I have noticed Shandy cat’s claws sticking out a tiny bit and wondered if his claws really are retractable.  If you had a sharp Stanley Knife with a retractable blade, you would want the blade to be fully retracted into the tool when you store away the knife, not have a horribly sharp and dangerous tip sticking out even a little bit.

The difference between “retractable” and “retractile” is that a cat does not consciously stick out or tuck in its claws, as many people wrongly think.  However, when kitty ( or a big cat ) is relaxed and at ease, like when it is sleeping on someone’s lap, or walking, the claws are partly tucked away within the paw, because the flexor tendons attached to the claws are relaxed, and thus the claws are pulled back.  The tendons tauten to protrude the claw when a cat is alert or hunting, climbing or fighting.

However, I guess the kitty’s claws are withdrawn enough to describe them as retractable for most people.

Ligaments connect bone to bone, while tendons connect bone to muscle. The elastic ligament, pictured in red in the image above, pulls the distal phalanx close to the middle phalanx in order to keep the claws from touching the ground, working in tandem with the relaxed flexor tendon.

Cats walk on the tips and balls of their toes or “digits”.  This is known as digitigrade walking.  Each digit or toe has a claw, and there are usually five toes or digits on each cat forefoot and four on each hindfoot.

A cat’s and a dog’s paw pads are spongy pads of thick skin beneath each foot, assisting with silent movement and protecting the underlying bones and joints from injury during running and jumping.  Digitigrade walking combined with pads and small feet helps a cat move silently.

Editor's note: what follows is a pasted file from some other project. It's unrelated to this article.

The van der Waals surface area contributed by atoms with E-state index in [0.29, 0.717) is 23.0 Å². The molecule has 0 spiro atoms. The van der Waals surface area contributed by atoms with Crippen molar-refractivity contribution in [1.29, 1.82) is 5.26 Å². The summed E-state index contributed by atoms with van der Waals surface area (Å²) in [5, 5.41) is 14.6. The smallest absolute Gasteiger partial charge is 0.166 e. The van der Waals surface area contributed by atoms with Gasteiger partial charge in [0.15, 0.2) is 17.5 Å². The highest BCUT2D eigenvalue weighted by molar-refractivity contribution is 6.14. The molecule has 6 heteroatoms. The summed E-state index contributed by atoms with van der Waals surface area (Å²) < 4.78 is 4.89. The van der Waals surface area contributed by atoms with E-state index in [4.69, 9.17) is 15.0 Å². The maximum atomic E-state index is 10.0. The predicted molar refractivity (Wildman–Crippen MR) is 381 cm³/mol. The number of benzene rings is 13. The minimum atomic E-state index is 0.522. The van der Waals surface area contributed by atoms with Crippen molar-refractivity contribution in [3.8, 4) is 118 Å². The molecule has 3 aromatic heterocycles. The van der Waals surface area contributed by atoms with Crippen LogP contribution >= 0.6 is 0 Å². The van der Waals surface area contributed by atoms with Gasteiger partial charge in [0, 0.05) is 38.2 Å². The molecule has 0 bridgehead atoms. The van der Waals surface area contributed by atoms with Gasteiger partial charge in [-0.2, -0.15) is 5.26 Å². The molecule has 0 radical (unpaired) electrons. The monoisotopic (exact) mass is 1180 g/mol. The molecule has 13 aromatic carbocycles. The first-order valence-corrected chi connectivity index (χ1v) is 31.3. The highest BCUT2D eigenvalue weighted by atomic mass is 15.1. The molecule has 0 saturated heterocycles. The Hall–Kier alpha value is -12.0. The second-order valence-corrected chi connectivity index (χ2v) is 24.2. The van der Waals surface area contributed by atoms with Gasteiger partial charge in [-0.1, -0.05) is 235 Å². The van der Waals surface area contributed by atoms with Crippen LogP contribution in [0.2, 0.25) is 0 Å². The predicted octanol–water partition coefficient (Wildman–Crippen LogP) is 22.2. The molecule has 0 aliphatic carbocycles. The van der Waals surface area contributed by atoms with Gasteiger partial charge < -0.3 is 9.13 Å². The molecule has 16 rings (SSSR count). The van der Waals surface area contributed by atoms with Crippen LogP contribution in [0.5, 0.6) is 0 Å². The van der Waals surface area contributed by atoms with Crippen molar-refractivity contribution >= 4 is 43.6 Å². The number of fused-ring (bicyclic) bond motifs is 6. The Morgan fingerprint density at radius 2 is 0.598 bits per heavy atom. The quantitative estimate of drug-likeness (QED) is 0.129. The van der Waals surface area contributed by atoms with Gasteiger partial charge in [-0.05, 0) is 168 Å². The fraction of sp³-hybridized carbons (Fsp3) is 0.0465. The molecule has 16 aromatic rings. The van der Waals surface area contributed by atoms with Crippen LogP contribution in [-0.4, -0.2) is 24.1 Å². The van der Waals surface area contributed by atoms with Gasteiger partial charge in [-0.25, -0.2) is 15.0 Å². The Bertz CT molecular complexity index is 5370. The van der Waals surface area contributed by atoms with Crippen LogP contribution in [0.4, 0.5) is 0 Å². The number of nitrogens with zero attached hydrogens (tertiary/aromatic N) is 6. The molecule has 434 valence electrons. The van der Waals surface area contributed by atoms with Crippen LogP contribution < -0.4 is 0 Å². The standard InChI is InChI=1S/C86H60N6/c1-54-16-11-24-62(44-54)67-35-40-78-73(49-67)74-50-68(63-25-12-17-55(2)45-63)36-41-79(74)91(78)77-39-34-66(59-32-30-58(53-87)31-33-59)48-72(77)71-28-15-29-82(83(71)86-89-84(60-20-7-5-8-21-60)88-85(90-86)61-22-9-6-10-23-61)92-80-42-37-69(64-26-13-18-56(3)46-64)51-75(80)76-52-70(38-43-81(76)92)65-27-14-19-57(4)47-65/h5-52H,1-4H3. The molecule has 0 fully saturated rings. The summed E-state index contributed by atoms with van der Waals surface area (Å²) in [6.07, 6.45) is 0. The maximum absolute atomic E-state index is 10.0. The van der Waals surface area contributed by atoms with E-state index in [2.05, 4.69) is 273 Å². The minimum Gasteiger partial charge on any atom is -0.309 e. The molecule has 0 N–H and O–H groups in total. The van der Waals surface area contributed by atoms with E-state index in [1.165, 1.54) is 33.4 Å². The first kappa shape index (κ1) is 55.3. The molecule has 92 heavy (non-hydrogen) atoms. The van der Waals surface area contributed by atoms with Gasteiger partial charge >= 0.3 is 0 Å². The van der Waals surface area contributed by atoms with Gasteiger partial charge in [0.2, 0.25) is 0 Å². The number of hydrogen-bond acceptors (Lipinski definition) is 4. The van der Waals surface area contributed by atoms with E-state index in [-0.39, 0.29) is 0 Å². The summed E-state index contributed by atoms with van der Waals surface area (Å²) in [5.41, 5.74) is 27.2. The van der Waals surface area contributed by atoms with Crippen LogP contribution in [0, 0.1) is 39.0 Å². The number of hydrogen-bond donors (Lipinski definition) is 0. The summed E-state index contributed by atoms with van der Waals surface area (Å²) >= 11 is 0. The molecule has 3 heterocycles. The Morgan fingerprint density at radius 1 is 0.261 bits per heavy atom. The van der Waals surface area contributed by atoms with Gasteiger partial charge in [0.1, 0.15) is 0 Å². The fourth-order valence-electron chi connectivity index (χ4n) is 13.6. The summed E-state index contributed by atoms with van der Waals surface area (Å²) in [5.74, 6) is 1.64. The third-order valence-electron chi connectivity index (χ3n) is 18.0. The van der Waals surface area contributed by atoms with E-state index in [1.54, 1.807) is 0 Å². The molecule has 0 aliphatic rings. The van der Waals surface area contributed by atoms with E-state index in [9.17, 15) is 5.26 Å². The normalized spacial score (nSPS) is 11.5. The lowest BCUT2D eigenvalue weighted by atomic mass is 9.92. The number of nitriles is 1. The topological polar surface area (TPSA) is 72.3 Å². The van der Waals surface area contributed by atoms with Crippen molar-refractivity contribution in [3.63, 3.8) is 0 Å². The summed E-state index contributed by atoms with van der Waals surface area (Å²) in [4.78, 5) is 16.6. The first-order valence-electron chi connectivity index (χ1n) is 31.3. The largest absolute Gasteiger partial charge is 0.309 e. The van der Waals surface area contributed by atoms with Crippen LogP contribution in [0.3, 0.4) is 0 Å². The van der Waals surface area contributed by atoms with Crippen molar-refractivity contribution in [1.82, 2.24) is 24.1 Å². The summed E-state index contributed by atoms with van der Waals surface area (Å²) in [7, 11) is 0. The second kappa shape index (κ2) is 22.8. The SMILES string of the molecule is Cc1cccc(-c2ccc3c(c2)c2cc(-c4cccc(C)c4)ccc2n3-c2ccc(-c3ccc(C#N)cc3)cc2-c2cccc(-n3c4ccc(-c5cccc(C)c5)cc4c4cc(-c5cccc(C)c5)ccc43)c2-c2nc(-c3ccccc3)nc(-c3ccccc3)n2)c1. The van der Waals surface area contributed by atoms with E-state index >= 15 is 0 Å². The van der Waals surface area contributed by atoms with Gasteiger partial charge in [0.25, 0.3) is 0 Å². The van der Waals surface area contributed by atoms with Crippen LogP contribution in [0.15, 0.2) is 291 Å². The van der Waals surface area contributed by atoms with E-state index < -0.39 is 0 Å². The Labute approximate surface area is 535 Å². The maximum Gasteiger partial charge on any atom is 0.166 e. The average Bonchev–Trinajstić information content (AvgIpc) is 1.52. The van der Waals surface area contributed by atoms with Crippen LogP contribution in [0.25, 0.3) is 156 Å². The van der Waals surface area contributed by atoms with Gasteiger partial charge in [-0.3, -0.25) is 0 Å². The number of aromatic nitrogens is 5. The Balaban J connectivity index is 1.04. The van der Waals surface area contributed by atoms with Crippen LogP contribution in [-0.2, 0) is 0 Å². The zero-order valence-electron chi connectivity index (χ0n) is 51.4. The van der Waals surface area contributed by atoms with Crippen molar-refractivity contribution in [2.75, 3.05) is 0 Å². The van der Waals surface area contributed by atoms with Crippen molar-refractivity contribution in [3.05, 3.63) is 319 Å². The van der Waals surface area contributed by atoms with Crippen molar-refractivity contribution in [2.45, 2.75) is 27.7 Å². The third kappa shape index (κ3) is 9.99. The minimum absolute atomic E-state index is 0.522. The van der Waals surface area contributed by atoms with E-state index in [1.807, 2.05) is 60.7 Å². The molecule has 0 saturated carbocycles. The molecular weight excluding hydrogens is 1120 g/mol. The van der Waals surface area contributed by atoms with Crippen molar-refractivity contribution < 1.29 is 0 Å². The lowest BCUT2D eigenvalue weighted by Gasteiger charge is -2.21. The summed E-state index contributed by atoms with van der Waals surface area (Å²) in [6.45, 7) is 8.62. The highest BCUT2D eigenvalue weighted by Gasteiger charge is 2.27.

If you want to read about claws and how they evolved into nails, when Primates came along, please click on  THIS  link to a Google book titled “Mammalogy:  Adaptation, Diversity, Ecology”.

If you want to read about the hoofs or hooves of the “Ungulates”, please click on  THIS  link to “What is an Ungulate?”

By the way, DOGS do not have retractile or projectile claws, but they do walk on their toes, like cats.  Their claws are always exposed, and make dogs well suited to running.  Dogs run on their toes , and have four functional toes on both the front feet and the hind feet, and sometimes a fifth “dew claw” which serves no useful purpose, is not in contact with the ground, and is located higher on the inside of the leg.

You should NOT de-claw a Cat because that essentially means amputating part of her/his foot as opposed to trimming the claws.  We leave Shandy be, and don’t even trim his claws.  A dog’s claws become blunt with lots of walking on hard surfaces, so won’t need trimming usually.

 

catfiling

 

 

Your Animal Guide for 2014

Orca